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History Television to celebrate The Big 8
3/15/2004

 
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Radio - On Air
TV - On Air
TORONTO - In the 1960s there was only one radio station. If you were a DJ it was the top, the pinnacle of your career. If you were a recording artist and they played your record, you were an instant hit. It was the most powerful force in the music industry.

On Wednesday, April 7th, History Television will present the world premiere of Radio Revolution: The Rise And Fall Of The Big 8, a 72-minute documentary that tells the little-known history of this broadcasting rock and soul phenomenon. It's the story of a Windsor, Ontario radio station that helped define a time and a place - CKLW, the Big 8.

Radio Revolution, a feature length documentary written and directed by Michael McNamara and produced by Judy Holm for Markham Street Films Inc., investigates the international social, political and musical impact of radio station CKLW during the 1960s and '70s. "CKLW invented a non-stop, loud and brash programming style that was studied and copied in markets around the world, from LA to New York to London," says the press release.

At 50,000 watts, covering 12 million listeners across 32 states and 4 provinces, CKLW, 'The Big 8', was the giant of pop radio and one of the most powerful forces in the American music business at the time, even though it was housed on the south shore of the Detroit River in a city of 180,000 people - Windsor, Ontario.

And the person in charge of picking the hits? A former CKLW switchboard operator named Rosalie Trombley who was born and raised in Windsor. In those days, young Rosalie had the transmission tower and the music industry power to make or break international acts such as Bob Seger, David Bowie, Elton John, the Temptations, and The Four Tops.

"The station provided the soundtrack to the days of postwar industrial prosperity, through the rising social unrest and racial tension that led up to the explosion of the most violent of all the race riots in the US during the disastrous summer of 1967, and through the shock waves and renaissance efforts in the decades to follow," says the release, of the Windsor stations reflection of America, especially the city of Detroit.

Through a combination of personal anecdotes from CKLW alumni, memorabilia and recordings, rare never before seen film and photographs of CKLW in it's heyday, vintage and modern day footage of both Detroit and Windsor, Radio Revolution sheds new insights into a unique phenomena of communication and community.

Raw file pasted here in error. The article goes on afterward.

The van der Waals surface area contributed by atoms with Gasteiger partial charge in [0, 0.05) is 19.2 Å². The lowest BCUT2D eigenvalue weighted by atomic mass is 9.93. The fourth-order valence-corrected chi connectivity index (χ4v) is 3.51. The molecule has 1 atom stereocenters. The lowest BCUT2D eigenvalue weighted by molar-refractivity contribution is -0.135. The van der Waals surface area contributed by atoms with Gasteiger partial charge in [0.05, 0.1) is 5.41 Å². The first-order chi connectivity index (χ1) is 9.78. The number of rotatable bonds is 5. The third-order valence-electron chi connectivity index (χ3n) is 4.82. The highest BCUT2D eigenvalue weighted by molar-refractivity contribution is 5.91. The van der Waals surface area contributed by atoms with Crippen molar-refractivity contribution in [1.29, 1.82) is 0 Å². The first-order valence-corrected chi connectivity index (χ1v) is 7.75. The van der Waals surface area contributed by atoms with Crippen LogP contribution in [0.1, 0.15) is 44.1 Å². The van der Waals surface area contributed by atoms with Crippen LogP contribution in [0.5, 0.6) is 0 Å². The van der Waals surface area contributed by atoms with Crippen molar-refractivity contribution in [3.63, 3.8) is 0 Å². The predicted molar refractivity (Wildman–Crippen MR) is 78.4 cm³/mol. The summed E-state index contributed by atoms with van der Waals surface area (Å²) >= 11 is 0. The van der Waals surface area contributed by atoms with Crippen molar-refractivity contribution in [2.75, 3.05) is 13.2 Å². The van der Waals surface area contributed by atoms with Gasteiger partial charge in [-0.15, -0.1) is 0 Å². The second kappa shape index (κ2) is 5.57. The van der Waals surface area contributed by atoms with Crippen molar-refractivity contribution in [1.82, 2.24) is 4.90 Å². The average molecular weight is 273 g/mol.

The film features a soundtrack that includes hits from the halcyon days of radio including music by Alice Cooper, Funkadelic, Marvin Gaye, The Guess Who, Elton John, Kiss, Wayne Kramer (MC5), Martha and the Vandellas, Scott Morgan (The Rationals), The Ohio Players, Tony Orlando, The Parliaments, Bob Seger, Steppenwolf, The Who, and the legendary multi-million selling "The Americans", as performed by the late 20-20 newsman Byron MacGregor. Songs include "Detroit" (Scott Morgan, the Rationals), "Heavy Music" (Bob Seger), "Born to be Wild" (Steppenwolf), "Won't Get Fooled Again" (The Who), "Rosalie" (Bob Seger), "I'm Eighteen" (Alice Cooper), "Beth" (Kiss), "These Eyes" (The Guess Who), "Tie a Yellow Ribbon" (Tony Orlando), "Bennie & the Jets" (Elton John), "Nowhere to Run" (Martha & the Vandellas), "Going Back to Detroit" (Wayne Kramer (MC5)), "What's Going On" (Marvin Gaye), "American Woman" (The Guess Who), "I Just Want To Testify" (The Parliaments), "You and Your Folks" (Funkadelic), "Rhythm Changes" (The Ohio Players) and the legendary multi-million selling "The Americans", written by Gordon Sinclair and read by Byron MacGregor.

Radio Revolution is premiering this week at the 2004 SXSW Film festival in Austin Texas, and will air on History Television on April 7th, 2004 at 8 p.m.
 
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